MomLogic's Jenny: I'm sending my son to day care. So why does that make me a horrible mom?
When I made the decision to return to work after being home with my baby for a year, my husband and I went through the difficult process of deciding what we would do for child care. Initially, we thought that we would hire a nanny. I prayed that we would find our very own Mary Poppins. Translated in to modern terms "Mary Poppins" means finding a nanny that: speaks fluent English, is CPR/First Aid Certified, has an extensive resume and experience with babies, has actually taken courses in Early Childhood Development, has a clean driving record and car insurance and has been TB tested. Translated into modern terms this also means: You better be rich, because this Mary ain't cheap.
Once we opted to put our son in to day care full time, I will admit, the decision wasn't easy. But I have been appalled by the reaction I've got from people about sending him to day care. "Oooh," one woman said, "I would never send my kid to day care." "Isn't that going to traumatize him?" "You sure about this?" said another parent, "I just don't trust them." With every comment and wince, my anger and frustration (and even self doubt) grew. But why, when there are so many wonderful and nurturing day cares, replete with many Mary Poppins, do they get such a bad rap? Surely, all nannies aren't great. If they were, there wouldn't be such things as "Nanny Cams."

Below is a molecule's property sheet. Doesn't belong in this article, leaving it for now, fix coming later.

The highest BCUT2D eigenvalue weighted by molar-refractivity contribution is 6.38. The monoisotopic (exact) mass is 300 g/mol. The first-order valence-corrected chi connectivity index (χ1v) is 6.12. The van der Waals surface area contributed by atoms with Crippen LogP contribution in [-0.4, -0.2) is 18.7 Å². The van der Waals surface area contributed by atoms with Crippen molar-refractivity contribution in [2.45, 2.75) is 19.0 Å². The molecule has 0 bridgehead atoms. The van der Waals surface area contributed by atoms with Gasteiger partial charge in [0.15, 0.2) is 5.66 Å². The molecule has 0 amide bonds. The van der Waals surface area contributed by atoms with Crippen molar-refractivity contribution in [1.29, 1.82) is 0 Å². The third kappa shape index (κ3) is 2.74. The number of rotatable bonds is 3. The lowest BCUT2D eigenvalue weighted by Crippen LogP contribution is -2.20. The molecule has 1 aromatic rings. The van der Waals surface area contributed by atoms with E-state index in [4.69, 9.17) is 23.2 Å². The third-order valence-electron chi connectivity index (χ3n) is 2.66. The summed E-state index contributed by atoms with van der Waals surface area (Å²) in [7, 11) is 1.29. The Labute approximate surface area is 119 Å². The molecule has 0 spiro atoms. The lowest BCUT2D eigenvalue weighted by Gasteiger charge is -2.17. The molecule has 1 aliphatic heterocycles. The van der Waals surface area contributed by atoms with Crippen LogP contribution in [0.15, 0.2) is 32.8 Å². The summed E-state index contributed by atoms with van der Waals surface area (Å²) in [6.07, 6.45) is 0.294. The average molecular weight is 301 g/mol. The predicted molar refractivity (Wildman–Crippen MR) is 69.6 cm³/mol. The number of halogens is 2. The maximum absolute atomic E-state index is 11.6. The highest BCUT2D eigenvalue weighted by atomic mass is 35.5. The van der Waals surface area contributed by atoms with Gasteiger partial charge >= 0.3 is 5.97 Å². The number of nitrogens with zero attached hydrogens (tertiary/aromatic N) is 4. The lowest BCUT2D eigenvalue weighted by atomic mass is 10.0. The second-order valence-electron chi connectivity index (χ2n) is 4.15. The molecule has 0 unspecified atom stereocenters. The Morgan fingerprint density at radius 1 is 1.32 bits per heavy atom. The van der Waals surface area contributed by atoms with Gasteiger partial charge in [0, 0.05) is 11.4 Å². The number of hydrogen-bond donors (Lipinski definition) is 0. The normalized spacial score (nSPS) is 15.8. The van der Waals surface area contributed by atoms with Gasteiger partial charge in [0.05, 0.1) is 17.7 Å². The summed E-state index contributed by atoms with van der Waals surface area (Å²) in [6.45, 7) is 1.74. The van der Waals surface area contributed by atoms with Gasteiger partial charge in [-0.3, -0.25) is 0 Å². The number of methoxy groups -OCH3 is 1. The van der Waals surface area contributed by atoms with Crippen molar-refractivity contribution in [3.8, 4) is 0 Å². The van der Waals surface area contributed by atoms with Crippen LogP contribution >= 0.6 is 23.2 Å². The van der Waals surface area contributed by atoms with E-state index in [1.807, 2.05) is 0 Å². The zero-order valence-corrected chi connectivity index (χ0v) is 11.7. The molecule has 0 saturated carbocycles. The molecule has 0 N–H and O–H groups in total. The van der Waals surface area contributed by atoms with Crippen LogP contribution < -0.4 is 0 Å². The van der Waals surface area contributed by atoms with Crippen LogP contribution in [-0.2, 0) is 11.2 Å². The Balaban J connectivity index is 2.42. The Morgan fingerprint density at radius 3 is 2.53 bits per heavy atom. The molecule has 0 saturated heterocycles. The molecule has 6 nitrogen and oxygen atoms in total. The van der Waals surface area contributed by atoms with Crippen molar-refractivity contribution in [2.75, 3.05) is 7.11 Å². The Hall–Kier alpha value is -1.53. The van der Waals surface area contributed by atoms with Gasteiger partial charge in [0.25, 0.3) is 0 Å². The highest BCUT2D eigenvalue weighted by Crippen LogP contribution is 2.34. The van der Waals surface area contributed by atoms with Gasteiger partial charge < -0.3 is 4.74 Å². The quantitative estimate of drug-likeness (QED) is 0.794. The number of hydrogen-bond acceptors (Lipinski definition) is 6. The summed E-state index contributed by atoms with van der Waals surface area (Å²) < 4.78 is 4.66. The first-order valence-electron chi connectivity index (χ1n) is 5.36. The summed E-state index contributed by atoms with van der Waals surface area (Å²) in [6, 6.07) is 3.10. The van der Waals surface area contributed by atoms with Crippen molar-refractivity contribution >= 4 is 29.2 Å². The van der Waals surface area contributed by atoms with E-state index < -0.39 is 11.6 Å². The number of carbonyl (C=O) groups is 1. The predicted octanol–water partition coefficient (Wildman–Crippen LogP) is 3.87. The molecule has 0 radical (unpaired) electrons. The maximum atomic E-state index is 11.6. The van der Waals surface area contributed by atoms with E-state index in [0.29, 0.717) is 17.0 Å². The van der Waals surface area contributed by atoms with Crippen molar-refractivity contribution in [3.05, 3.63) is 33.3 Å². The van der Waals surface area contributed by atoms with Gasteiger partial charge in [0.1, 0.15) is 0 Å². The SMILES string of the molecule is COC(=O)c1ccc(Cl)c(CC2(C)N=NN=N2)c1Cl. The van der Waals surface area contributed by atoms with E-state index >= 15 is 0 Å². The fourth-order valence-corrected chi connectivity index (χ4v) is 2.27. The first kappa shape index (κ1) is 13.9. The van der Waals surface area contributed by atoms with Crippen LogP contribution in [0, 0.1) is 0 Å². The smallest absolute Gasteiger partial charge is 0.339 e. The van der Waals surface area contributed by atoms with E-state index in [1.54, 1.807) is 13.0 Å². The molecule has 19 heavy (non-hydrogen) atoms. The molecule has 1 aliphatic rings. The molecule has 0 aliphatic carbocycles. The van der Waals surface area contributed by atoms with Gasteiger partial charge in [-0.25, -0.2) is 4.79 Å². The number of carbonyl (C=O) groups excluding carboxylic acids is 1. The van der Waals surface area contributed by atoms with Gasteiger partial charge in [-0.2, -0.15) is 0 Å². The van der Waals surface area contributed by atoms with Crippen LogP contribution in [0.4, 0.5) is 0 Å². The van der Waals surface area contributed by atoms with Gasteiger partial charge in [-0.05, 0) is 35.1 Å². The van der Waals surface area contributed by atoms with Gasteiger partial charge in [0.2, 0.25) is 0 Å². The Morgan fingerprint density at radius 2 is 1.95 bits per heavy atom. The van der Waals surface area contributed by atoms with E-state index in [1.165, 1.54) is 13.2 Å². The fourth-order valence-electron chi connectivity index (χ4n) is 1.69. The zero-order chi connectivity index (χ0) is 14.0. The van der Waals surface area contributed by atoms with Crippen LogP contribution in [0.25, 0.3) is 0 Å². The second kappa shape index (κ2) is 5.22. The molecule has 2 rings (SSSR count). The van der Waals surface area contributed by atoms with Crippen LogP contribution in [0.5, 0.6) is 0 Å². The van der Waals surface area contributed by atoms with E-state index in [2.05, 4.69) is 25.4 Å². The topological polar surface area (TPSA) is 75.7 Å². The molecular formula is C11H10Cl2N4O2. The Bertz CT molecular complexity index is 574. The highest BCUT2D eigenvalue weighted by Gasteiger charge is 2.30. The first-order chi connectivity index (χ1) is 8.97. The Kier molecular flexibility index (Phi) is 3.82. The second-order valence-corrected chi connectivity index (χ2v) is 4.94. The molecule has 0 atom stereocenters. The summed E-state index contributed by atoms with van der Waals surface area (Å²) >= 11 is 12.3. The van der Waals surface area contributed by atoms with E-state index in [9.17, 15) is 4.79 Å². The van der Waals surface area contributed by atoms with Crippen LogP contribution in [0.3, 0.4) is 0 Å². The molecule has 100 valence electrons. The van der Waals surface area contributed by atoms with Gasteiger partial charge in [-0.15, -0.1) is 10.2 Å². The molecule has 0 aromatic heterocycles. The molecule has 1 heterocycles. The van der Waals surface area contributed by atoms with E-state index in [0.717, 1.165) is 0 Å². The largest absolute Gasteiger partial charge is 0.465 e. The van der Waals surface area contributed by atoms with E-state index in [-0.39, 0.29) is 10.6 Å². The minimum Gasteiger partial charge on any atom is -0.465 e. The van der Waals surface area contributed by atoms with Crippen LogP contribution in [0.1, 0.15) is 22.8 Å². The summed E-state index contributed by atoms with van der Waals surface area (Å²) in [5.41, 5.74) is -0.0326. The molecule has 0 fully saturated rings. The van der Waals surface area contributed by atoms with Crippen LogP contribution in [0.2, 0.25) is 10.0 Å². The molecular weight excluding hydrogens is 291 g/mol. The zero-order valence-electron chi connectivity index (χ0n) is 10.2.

In fact, in many ways my son is safer at a day care. Not only are the teachers and staff trained and accredited, but they all have had complete background checks and are required by law to be TB tested. (Good luck asking your nanny to go get tested for that.) Sure, the chance of my son getting a runny nose or cold more frequently is a little higher. But at least his chance at getting cancer is lower. That's right! A recent study showed that children who attend day care cut their risk of the most common type of childhood leukemia by around 30%! Another study showed that children who attend day care also may be less likely to suffer from asthma and wheezing; being exposed at an early age to infectious agents in day care centers can actually prevent and protect a child from developing asthma.
So unless you literally have hired Mary Poppins to watch your child, please stop looking at me with disgust when I tell you I'm sending my son to day care. Even Julie Andrews could traumatize your child...
|Jenny, author of Perfectly Disheveled, is a writer/producer, and first time mom to a 1 year-old boy.|